Go to AfricaBib home

Go to AfricaBib home Education in Africa Go to database home

bibliographic database
Line
Previous page New search

The free AfricaBib App for Android is available here

Periodical article Periodical article Leiden University catalogue Leiden University catalogue WorldCat catalogue WorldCat
Title:Studying together, living apart: emerging geographies of school attendance in post-apartheid Cape Town
Authors:Lemon, AnthonyISNI
Battersby-Lennard, Jane
Year:2011
Periodical:African Affairs: The Journal of the Royal African Society (ISSN 1468-2621)
Volume:110
Issue:438
Pages:97-120
Language:English
Geographic term:South Africa
Subjects:desegregation
secondary education
inequality
External link:https://www.jstor.org/stable/41240171
Abstract:Desegregation of South African schools is creating new geographies of education. Parental choice of school in the context of continuing spatial inequalities of educational provision encourages considerable movement of pupils from outside traditional catchment areas, as parents send children to distant schools formerly intended for members of other racial groups. To explore the socioeconomic context of such choices, and the costs of making them, this article uses survey data from ten secondary schools in Cape Town with differing apartheid histories, in different socioeconomic neighbourhoods, and with differing racial compositions. The findings reveal both the progress made since the end of apartheid and the limitations of change. Pupils travelling to distant schools in white areas appear to be coping well with the potential pressures, but remain a small, largely middle-class minority of black and coloured children, while friendships still appear to be made mainly within rather than across racial groups. Genuine educational choice and class mobility will depend on more fundamental reduction of educational inequality. Notes, ref., sum. [Journal abstract]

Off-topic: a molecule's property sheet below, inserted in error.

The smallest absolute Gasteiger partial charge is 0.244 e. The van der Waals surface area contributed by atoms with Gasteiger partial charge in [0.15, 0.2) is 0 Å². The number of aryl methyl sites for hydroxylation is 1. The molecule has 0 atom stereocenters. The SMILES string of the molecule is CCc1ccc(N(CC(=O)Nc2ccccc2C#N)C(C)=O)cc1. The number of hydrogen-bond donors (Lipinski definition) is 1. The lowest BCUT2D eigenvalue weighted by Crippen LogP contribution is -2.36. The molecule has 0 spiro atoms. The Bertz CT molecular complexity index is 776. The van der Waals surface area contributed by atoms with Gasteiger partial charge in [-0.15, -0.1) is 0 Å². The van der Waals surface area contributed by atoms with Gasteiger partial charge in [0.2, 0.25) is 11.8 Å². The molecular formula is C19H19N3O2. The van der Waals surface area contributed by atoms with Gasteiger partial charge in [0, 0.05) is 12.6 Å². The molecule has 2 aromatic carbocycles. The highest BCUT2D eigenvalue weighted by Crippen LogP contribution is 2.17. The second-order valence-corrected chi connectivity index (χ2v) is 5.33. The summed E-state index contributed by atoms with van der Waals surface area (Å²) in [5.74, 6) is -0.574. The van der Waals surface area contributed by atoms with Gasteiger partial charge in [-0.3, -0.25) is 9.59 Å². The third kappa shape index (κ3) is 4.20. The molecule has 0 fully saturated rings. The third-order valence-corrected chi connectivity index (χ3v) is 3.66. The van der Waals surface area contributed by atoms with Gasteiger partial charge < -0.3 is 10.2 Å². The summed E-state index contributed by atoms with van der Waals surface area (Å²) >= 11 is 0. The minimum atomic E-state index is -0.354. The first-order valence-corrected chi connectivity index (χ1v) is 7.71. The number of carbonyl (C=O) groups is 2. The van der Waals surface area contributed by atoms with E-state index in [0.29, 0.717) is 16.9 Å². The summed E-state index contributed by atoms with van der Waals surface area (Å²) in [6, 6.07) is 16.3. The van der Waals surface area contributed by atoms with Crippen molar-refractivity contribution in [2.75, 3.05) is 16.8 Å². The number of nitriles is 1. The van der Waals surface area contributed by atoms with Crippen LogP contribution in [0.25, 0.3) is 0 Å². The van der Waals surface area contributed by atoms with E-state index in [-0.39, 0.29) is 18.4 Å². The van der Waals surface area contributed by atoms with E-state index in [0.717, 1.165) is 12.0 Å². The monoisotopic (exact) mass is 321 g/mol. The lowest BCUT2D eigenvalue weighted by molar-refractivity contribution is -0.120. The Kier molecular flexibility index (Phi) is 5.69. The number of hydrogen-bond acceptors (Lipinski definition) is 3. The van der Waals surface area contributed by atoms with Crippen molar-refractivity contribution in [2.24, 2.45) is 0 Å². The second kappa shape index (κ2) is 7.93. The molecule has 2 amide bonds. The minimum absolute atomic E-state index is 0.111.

Views

Cover